You’re brewing a beer and it tastes just fine after primary fermentation. You move it to secondary, bottle it, and when you go to taste it…butter bomb! This sounds like a problem with diacetyl.
What is Diacetyl?
Diacetyl is a natural byproduct of fermentation. A small amount of diacetyl is acceptable in certain beer styles, most notably in a variety of ales and a handful of lager styles, but most lagers should not present any diacetyl. Excessive diacetyl in any beer can be a defect.
Causes of Diacetyl in Beer
Diacetyl is produced when beer is fermented. Diacetyl can be produced in excess when yeast is stressed, such as when fermentation temperature is too high or wort isn’t sufficiently aerated. Diacetyl can also be caused by bacterial infection.
Determination of Diacetyl in Beer
Diacetyl is detected as a butter taste in the beer’s flavor and aroma.
The challenge is that there may be a diacetyl precursor in a sample of beer that you can’t taste or smell: acetolactate. So how do you test for diacetyl when it isn’t actually present in your beer? How do you catch the diacetyl before it’s too late?
- Using cleaned and sanitized equipment, pull two small (~2 oz.) samples of wort from the primary fermenter and cover them with aluminum foil.
- Place one in the refrigerator and the other in a hot water bath. The heated sample should rest at 140-160˚F for 20 minutes.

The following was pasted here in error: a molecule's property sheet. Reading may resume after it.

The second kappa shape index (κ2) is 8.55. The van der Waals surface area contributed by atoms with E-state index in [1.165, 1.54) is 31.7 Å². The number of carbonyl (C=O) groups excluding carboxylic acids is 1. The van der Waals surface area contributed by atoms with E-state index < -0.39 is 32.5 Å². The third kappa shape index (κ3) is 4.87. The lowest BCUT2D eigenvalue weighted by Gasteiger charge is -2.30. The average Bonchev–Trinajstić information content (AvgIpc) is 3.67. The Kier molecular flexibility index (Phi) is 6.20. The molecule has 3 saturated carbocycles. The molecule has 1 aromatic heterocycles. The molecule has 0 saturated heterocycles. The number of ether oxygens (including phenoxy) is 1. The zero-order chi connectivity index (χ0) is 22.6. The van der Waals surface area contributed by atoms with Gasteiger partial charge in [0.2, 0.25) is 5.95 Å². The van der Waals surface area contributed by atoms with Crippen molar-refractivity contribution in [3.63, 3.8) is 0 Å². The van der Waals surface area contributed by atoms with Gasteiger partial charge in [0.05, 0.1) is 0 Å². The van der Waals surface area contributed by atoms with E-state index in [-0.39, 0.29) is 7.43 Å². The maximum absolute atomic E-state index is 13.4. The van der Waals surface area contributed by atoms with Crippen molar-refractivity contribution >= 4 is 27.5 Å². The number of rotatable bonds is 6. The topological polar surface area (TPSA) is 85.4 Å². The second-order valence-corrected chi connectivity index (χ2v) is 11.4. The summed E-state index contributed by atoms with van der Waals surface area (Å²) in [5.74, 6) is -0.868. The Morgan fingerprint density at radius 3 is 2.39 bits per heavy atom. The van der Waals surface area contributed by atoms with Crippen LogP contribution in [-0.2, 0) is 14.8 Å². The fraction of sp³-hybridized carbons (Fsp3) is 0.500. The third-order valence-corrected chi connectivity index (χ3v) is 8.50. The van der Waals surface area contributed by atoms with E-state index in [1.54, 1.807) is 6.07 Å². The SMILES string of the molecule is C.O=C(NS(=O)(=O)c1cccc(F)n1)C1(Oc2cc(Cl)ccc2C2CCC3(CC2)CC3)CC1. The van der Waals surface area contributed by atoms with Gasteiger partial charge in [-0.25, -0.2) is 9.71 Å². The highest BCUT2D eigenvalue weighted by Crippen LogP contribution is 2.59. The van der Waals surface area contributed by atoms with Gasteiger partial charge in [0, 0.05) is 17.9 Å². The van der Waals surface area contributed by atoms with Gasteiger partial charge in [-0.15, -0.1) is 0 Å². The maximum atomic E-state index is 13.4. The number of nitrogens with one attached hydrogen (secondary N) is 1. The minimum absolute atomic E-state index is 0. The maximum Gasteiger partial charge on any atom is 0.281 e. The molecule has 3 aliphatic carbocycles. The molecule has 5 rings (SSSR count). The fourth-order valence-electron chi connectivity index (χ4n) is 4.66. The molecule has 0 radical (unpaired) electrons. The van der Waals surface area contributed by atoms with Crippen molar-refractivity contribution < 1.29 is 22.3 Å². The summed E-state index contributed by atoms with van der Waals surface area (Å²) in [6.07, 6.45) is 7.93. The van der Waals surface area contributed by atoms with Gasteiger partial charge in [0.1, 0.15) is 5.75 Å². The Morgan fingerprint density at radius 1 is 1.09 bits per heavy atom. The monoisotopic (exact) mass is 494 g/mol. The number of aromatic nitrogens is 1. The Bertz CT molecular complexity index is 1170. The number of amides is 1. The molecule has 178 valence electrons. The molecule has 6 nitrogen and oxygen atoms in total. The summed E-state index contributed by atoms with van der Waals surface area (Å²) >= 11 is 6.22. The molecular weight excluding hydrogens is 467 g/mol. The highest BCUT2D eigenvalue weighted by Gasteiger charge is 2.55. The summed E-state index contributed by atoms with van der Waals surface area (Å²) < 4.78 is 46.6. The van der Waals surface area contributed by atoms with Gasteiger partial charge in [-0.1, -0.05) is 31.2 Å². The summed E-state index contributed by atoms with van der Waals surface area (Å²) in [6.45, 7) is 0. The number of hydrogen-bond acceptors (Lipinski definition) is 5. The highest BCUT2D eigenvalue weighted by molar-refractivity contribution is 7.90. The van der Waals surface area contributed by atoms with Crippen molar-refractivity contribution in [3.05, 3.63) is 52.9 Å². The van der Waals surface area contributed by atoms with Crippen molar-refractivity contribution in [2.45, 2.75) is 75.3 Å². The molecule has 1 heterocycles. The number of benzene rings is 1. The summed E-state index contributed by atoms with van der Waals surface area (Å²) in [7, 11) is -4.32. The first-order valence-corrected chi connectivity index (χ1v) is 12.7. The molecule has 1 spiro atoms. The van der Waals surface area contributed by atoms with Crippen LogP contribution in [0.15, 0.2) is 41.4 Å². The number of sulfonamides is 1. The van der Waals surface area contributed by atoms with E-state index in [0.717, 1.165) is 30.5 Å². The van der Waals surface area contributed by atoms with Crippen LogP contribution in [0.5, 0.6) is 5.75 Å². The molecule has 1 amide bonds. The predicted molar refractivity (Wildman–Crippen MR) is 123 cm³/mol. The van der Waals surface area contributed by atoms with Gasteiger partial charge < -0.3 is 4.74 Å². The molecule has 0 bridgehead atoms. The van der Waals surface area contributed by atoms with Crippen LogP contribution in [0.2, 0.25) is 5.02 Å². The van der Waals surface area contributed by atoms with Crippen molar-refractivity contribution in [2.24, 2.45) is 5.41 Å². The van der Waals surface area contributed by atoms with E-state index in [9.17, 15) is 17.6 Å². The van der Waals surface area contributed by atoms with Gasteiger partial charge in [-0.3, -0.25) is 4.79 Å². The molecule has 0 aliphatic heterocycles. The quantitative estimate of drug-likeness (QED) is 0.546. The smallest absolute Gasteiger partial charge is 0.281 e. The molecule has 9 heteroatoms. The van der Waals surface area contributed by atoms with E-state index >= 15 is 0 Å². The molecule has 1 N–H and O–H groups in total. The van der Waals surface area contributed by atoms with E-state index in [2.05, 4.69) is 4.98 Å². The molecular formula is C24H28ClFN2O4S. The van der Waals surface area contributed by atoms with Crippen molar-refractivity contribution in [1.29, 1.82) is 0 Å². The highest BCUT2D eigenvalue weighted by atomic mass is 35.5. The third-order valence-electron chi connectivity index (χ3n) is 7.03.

- Place the heated sample in the refrigerator with the other sample (or in an ice bath).
- When both samples are chilled, take them out for a taste. If you can taste diacetyl in the unheated sample, there is diacetyl in your beer. If you can taste diacetyl in the heated sample but not the unheated sample, your beer has acetolactate, which was converted into diacetyl by the high temperature. In either case, do a diacetyl rest. For an ale, this may just be a couple extra days in the primary fermenter. For a lager, you should increase the temperature of the beer to about 60˚F, which will help the yeast “clean up” the diacetyl in your beer.
Tips for Preventing Diacetyl in Beer
- Clean and sanitize equipment thoroughly to prevent infection.
- Shop for beer yeast depending on diacetyl production – check the manufacturer’s website.
- If brewing with a high amount of adjuncts, consider using supplemental yeast nutrient.
- Aerate wort well, using pure oxygen if possible.
- Pitch an adequate amount of healthy, viable yeast.
- Keep fermentation temperature within the yeast manufacturer’s specifications.
- Perform a diacetyl rest after primary fermentation. In the case of lagers, raise the temperature to 60-68˚F for 2-3 days before transferring to secondary and cold conditioning.
Have you ever had issues with diacetyl or a butter taste in your beer? What have you done to remedy the situation?
David Ackley is a beer writer, brewer, and self-described “craft beer crusader.” He holds a General Certificate in Brewing from the Institute of Brewing and Distilling and is founder and editor of the Local Beer Blog.